[db-wg] Options for extending "abuse-c:"
Aleksi Suhonen ripe-ml-2012 at ssd.axu.tm
Wed May 7 15:22:45 CEST 2014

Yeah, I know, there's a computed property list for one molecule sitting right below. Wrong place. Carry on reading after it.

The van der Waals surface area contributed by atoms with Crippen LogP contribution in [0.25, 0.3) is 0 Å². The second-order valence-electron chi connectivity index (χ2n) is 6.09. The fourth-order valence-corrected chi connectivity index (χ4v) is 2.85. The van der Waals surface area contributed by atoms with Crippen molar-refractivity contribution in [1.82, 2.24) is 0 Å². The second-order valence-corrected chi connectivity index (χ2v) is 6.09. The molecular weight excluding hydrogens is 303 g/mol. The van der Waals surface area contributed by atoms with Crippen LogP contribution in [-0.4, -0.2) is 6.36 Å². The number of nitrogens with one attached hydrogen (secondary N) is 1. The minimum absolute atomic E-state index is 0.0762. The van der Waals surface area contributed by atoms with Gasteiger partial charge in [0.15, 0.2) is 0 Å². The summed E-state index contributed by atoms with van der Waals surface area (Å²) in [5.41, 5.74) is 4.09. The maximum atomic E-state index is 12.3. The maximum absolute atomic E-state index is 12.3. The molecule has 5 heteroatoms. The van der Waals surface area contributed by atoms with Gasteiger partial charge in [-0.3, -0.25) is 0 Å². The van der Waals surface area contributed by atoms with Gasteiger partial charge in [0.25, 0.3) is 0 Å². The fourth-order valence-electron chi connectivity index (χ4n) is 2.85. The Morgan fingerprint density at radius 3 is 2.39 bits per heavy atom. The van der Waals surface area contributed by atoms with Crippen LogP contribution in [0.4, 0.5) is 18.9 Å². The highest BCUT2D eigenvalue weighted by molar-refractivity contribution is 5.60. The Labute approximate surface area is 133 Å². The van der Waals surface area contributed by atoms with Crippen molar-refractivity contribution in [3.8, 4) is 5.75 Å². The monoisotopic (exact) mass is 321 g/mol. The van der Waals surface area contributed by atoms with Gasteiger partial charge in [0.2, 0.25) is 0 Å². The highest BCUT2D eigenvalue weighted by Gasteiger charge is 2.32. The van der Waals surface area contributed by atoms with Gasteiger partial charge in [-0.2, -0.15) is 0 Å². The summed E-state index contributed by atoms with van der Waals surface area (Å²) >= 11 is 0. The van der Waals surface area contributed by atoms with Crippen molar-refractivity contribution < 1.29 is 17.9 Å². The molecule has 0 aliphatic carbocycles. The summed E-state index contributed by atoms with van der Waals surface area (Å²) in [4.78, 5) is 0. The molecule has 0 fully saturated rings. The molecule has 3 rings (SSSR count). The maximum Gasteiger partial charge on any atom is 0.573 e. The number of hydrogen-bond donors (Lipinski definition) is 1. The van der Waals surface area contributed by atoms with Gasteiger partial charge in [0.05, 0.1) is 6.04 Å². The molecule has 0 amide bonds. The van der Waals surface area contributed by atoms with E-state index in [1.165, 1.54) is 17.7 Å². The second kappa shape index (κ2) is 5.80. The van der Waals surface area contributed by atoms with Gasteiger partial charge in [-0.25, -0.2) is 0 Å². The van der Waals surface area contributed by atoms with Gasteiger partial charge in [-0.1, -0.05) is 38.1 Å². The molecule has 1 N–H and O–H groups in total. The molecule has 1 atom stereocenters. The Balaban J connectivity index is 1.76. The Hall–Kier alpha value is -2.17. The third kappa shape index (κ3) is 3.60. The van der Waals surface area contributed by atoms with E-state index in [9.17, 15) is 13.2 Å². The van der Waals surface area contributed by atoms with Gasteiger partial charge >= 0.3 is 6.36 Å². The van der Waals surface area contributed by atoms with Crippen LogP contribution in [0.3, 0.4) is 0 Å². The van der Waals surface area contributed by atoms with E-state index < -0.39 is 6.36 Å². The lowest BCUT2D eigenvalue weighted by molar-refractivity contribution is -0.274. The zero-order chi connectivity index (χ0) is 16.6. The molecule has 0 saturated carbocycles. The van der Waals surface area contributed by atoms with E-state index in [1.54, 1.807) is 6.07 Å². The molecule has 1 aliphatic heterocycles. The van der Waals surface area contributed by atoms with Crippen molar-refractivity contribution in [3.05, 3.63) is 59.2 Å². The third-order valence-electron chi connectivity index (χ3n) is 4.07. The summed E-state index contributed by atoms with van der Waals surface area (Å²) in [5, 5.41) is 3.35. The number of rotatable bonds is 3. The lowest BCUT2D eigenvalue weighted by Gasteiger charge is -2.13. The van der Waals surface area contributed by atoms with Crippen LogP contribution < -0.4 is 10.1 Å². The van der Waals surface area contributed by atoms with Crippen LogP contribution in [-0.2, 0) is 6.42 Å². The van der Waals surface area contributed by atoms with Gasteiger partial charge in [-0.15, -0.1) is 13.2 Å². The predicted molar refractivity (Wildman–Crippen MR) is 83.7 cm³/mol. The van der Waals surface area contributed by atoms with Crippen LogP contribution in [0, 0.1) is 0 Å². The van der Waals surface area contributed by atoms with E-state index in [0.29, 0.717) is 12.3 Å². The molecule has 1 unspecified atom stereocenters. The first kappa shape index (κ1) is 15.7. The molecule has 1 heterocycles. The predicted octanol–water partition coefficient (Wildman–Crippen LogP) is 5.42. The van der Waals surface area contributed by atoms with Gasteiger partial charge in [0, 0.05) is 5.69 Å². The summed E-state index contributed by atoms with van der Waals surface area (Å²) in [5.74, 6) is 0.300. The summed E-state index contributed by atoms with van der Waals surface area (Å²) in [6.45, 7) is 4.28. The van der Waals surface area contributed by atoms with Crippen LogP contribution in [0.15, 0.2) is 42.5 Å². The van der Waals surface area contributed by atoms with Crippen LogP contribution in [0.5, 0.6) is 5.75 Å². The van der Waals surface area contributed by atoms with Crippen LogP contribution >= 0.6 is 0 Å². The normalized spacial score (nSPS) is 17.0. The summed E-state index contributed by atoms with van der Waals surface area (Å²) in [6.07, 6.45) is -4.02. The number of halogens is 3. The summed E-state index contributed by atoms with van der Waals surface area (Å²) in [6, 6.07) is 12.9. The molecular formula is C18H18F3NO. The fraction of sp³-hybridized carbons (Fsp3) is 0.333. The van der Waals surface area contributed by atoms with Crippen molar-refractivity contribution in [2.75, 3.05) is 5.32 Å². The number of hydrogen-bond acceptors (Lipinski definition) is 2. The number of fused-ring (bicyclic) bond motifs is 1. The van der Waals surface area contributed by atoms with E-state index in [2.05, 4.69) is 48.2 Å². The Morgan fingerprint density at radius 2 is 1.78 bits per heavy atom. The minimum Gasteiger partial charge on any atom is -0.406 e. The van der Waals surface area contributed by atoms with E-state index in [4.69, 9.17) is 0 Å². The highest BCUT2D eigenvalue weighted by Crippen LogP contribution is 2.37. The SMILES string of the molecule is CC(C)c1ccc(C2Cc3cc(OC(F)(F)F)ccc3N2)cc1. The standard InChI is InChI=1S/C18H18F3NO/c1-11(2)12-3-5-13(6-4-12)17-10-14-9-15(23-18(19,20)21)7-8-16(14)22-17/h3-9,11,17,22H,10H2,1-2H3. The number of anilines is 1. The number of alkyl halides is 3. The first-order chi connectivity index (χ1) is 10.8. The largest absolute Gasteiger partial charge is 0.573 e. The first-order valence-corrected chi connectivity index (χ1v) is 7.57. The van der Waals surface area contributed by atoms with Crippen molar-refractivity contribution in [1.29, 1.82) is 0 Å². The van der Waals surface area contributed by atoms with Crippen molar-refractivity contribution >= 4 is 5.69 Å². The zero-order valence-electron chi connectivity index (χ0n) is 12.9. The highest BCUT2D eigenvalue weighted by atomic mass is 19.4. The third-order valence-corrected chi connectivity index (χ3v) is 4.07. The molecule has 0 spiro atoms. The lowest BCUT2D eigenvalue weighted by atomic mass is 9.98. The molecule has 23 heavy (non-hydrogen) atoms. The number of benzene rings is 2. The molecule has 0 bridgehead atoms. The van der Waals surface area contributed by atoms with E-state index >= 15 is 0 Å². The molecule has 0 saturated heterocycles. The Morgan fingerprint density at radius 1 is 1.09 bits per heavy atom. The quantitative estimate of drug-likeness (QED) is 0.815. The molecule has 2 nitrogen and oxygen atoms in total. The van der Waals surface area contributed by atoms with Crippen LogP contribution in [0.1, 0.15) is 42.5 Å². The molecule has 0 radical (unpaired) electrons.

Hello dbwg, On 05/07/2014 01:52 PM, Denis Walker wrote: > Sorry for another long email, but there really are a lot more discussion > points about abuse-c implementation than you think...so I highlighted > the important bit which was the last paragraph below and moved it to here: Thank you. > On 07/05/2014 03:27, Aleksi Suhonen wrote: >> I find this suggestion clumsy. It adds hard to parse extraneous >> information to simple objects. The organization object for a very >> large organization would become unmanageable and unintelligible quickly. > Who do you believe is going to parse this object for this information? Anyone who *wants* to? Isn't that what open source, open data and open interfaces are for? > The RIPE NCC already has an Abuse Finder tool which can be accessed > directly or via RIPEstat. As I said in the last paragraph of my article, > people should start to move away from the old fashioned idea of digging > directly into the RIPE Database themselves to find data, parse it and > interpret it. If you need information the RIPE NCC will provide web > tools and API calls to supply that information. We will do all the > digging, parsing and interpretation for you. Oh dear, I'm feeling a huge ideological rift has developed here. Let me get this straight: What you want is to hide away the whole RIPE database and provide a point and click interface which only dispenses those morsels of information you think people should have? This may be fine for casual end users. However, I object at the idea of having it as the central design paradigm of the whole RIPE db. > In the end it should not matter to you where this data is stored in the > database. You deal in information, we deal in data storage and > retrieval. To be honest we don't even need to put this data into any > object. We can just store it as meta data associated with your > organisation. As long as we provide you with tools to view and manage > the information and for the public to find what they need....leave the > storage to us. Um ... and the ISPs who use some integrated provisioning and IPAM software to automatically manage all their RIPE data should go and hire more secretaries to point and click at the wizard instead? How do I get back to the 1990s where all the other people who think like me used to live? >> I would much rather like to see a new inetnum and inet6num object >> status "INFORMATIONAL" that only requires authorization of the >> immediately larger enclosing inet(6)num object, and doesn't represent >> an assignment or allocation at all. Such objects can then be used to >> redirect technical, administrative and abuse contacts to the proper >> places, as well as present their own remarks and descriptions. > I believe this is going in completely the wrong direction. This means > creating more 'management' objects and replicating even more data all > over the database. We already have 3.8 million INETNUM objects all with > a mandatory admin-c and tech-c. That is 7.6M bits of replicated data! We > only have 10k members. These members manage the majority of the end user > resources as well as their own networks. What this database is really > missing is inheritance. Most of this management information could be > stored with your organisation, as the abuse-c is, and then inherited by > most of the operational data. This line of reasoning seems to lead to completely removing all inetnums and simply listing all address space in the organization object instead? > Just did some quick stats...we have 7.4M objects in the database and > 1.96M unique nic-hdls used in the admin-c, tech-c and zone-c attributes. > We know some large users have a business model to create a nic-hdl for > every customer. They certainly account for a few hundred thousand of > these nic-hdls. So probably we have about 1.5M nic-hdls replicated over > 7.4 million objects. That is a lot of data duplication. What if, instead, you just make the contact attributes of most object types optional? If they are missing they get inherited from either the organization or the maintainer object. And then to clean up the database, you can remove all those contact attributes that are the same as what inheritance would yield. As an unexpected added bonus, you will gain all the problems of multiple inheritance too! High five for modern concepts! By the way, am I the only one that thinks 10 million RIPE objects is not a lot of data in 2014? Yours, -- Aleksi Suhonen `What I need,' shouted Ford, by way of clarifying his previous remarks, `is a strong drink and a peer-group.' -- Douglas Adams, Life the Universe and Everything
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